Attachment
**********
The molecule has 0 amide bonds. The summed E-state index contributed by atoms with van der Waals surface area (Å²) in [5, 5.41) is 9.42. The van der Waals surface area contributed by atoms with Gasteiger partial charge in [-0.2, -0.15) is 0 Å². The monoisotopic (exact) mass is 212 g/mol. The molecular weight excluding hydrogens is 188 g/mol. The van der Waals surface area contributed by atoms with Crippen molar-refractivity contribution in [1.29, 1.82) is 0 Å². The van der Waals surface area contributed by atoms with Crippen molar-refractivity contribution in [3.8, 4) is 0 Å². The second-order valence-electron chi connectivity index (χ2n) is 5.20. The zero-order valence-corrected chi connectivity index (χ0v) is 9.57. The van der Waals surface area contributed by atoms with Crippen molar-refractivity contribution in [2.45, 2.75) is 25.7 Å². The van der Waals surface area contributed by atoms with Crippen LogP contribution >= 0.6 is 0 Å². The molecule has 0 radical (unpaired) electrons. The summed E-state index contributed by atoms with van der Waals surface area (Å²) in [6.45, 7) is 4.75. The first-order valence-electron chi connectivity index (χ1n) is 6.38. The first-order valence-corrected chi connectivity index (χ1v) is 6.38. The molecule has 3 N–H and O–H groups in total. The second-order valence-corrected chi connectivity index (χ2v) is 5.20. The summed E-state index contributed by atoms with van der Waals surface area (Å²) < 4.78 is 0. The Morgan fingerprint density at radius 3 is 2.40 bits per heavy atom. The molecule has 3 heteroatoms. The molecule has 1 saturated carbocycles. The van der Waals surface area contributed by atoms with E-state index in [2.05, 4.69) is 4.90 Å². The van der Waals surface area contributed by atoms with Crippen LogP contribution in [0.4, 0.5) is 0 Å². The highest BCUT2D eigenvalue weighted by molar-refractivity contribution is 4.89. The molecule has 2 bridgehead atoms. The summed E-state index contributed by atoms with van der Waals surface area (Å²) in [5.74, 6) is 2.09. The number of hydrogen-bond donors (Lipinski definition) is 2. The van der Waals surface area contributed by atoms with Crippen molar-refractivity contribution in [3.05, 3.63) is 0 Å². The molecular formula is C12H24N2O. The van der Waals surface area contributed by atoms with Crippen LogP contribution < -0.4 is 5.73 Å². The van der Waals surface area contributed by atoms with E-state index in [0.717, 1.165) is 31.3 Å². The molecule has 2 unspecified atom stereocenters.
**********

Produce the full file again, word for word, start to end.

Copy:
The molecule has 0 amide bonds. The summed E-state index contributed by atoms with van der Waals surface area (Å²) in [5, 5.41) is 9.42. The van der Waals surface area contributed by atoms with Gasteiger partial charge in [-0.2, -0.15) is 0 Å². The monoisotopic (exact) mass is 212 g/mol. The molecular weight excluding hydrogens is 188 g/mol. The van der Waals surface area contributed by atoms with Crippen molar-refractivity contribution in [1.29, 1.82) is 0 Å². The van der Waals surface area contributed by atoms with Crippen molar-refractivity contribution in [3.8, 4) is 0 Å². The second-order valence-electron chi connectivity index (χ2n) is 5.20. The zero-order valence-corrected chi connectivity index (χ0v) is 9.57. The van der Waals surface area contributed by atoms with Crippen molar-refractivity contribution in [2.45, 2.75) is 25.7 Å². The van der Waals surface area contributed by atoms with Crippen LogP contribution >= 0.6 is 0 Å². The molecule has 0 radical (unpaired) electrons. The summed E-state index contributed by atoms with van der Waals surface area (Å²) in [6.45, 7) is 4.75. The first-order valence-electron chi connectivity index (χ1n) is 6.38. The first-order valence-corrected chi connectivity index (χ1v) is 6.38. The molecule has 3 N–H and O–H groups in total. The second-order valence-corrected chi connectivity index (χ2v) is 5.20. The summed E-state index contributed by atoms with van der Waals surface area (Å²) < 4.78 is 0. The Morgan fingerprint density at radius 3 is 2.40 bits per heavy atom. The molecule has 3 heteroatoms. The molecule has 1 saturated carbocycles. The van der Waals surface area contributed by atoms with E-state index in [2.05, 4.69) is 4.90 Å². The van der Waals surface area contributed by atoms with Crippen LogP contribution in [0.4, 0.5) is 0 Å². The highest BCUT2D eigenvalue weighted by molar-refractivity contribution is 4.89. The molecule has 2 bridgehead atoms. The summed E-state index contributed by atoms with van der Waals surface area (Å²) in [5.74, 6) is 2.09. The number of hydrogen-bond donors (Lipinski definition) is 2. The van der Waals surface area contributed by atoms with Crippen molar-refractivity contribution in [3.05, 3.63) is 0 Å². The molecular formula is C12H24N2O. The van der Waals surface area contributed by atoms with Crippen LogP contribution < -0.4 is 5.73 Å². The van der Waals surface area contributed by atoms with E-state index in [0.717, 1.165) is 31.3 Å². The molecule has 2 unspecified atom stereocenters.